Following Zelda: Tears of the Kingdom leak, Nintendo goes after Switch emulators

nintendo emulators

Nintendo has issued DMCA takedowns for emulators that allow users to extract games from their Switch.


The Legend of Zelda: Tears of the Kingdom leaked early last week, with images of physical copies of the game being shared, followed by pirated versions of the game appearing on torrent sites. Naturally, Nintendo moved swiftly to clamp down on all this, seeking to prevent the game being shared, as well as thwacking content streamers with the naughty stick if they dared to show portions of the game.

Now, Nintendo has gone a step further by blocking the software used to extract game files from a Switch console. Over the weekend, it issued a DMCA takedown notice to the code repository Github, asking for the removal of software called Lockpick, which is used to pull game files from the Switch so they can be used on a PC. Some in the emulation community were aghast, pointing out that they should be able to do as they please with files from their own Switch. But Nintendo’s DMCA notice points out that Lockpick bypasses the console’s protection measures, permitting “unauthorized access to, extraction of, and decryption of all the cryptographic keys, including product keys, contained in the Nintendo Switch”. And of course, once extracted, the files can be illegally shared.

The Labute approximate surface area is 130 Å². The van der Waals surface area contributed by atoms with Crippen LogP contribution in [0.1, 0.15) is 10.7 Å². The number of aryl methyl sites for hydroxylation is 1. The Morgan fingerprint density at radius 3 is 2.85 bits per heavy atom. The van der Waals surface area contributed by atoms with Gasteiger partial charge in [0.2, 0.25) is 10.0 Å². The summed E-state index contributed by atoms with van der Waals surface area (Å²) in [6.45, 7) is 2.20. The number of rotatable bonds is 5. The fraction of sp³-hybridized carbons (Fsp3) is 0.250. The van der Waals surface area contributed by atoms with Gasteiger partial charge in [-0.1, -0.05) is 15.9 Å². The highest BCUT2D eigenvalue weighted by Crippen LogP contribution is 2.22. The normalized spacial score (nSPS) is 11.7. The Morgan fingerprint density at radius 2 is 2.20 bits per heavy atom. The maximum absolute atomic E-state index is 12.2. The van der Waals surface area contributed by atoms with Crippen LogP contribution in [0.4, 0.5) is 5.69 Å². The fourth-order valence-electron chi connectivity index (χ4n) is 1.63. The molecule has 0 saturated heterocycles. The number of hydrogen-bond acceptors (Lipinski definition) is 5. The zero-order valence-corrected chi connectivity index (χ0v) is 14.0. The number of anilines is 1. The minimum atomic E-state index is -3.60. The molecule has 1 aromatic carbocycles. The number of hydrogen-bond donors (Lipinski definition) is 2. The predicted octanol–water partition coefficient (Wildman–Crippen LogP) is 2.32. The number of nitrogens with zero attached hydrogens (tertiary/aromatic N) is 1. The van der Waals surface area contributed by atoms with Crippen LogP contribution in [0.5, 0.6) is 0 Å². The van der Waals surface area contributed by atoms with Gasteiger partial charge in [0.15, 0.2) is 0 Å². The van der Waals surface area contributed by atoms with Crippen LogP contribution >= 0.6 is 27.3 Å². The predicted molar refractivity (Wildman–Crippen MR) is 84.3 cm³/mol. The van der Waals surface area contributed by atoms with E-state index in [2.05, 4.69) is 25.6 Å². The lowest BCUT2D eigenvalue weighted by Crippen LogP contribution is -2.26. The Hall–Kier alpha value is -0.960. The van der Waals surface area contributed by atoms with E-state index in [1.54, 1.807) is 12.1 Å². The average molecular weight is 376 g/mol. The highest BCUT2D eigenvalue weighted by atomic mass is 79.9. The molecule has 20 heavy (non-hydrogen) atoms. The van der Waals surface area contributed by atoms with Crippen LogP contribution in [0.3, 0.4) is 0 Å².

The takedown of Lockpick has already led to the cancellation of one project: Skyline Emulator, which was aiming to make Nintendo Switch games playable on Android phones. Other emulation projects will no doubt be similarly affected.

The clamp down on Lockpick is yet another skirmish in the ongoing war between big gaming companies and emulators. On the one hand, it’s easy to understand that Nintendo is rather miffed at seeing its biggest game of the year being pirated willy-nilly, and there’s an obvious case to be made for Nintendo protecting its interests.

On the other hand, there’s a strong argument that emulation is the only way to preserve video games for posterity: indeed, when Nintendo took down the Wii U and 3DS eShop earlier this year, it cut off access to many games that cannot be played anywhere else.

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